At 4/12/12 03:44 AM, alwayssim wrote:
At 4/12/12 12:32 AM, 4urentertainment wrote: It doesn't actually create any new nodes, just moves the current ones.
It looks great, and seems to work, but surely, if you're moving the nodes, you're undermining the purpose of them. For instance, if you cut a corner created by A*, wouldn't you be creating the risk that you'll bump into the wall that A* was avoiding?

Since you've got an adjustable parameter for the system, perhaps you could make it so that it starts with the parameter = 0 and increases it in a while loop until the path hits one of the objects that A* was avoiding. Then you could find the perfect parameter to create the smoothest possible path without hitting any objects. Or to get even smoother, split the path into smaller sections and make it so that each section can have a different value for the parameter.

Alternatively, you could modify A* so that if a node is next to a wall, it records it as a 'special' node. Then in your code, it could make sure it only moves the nodes that aren't 'special'. This still runs the risk that if you move a node too much it could move next to a wall without being recorded as a 'special'. Perhaps you'd have to make it so that the maximum distance a node can be moved is the distance between two nodes.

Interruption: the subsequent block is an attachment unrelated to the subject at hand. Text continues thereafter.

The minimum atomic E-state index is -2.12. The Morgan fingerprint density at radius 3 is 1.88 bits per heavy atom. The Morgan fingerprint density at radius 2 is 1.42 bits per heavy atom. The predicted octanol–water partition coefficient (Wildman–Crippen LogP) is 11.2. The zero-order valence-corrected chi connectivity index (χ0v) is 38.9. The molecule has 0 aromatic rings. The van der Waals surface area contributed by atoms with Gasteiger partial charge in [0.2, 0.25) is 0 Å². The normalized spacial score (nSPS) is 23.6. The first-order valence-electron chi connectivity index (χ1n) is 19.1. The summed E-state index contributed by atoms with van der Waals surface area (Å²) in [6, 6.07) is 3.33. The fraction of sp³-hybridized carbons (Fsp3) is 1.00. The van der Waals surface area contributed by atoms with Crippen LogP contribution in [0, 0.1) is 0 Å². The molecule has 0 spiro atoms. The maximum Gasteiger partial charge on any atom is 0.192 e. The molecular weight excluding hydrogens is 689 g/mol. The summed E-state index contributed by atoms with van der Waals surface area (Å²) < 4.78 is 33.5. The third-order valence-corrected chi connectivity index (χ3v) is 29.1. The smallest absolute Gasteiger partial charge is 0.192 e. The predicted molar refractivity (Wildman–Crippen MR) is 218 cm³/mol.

That was one of the problems I was thinking about...For path smoothing I would prefer to use a technique where the smoothing happens locally, so the object itself smooths its path, rather than the path itself being smoothed for it. I'll try cooking up a sample sometime, but I also want to use polygons for my pathfinding rather than nodes, which gives enough info for each body to handle smoothing/realism on its own.

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Response to The Flash 'Reg' Lounge 2012-04-13 11:50:25 Reply

Hey guys. Speaking of Ludum Dare coming up, I recently finish a remake of my game from the previous Ludum Dare. I could really use some feedback. Would anyone feel up to giving it a run through and giving me their thoughts or bug findings? It's a short game only about 3-5 minutes.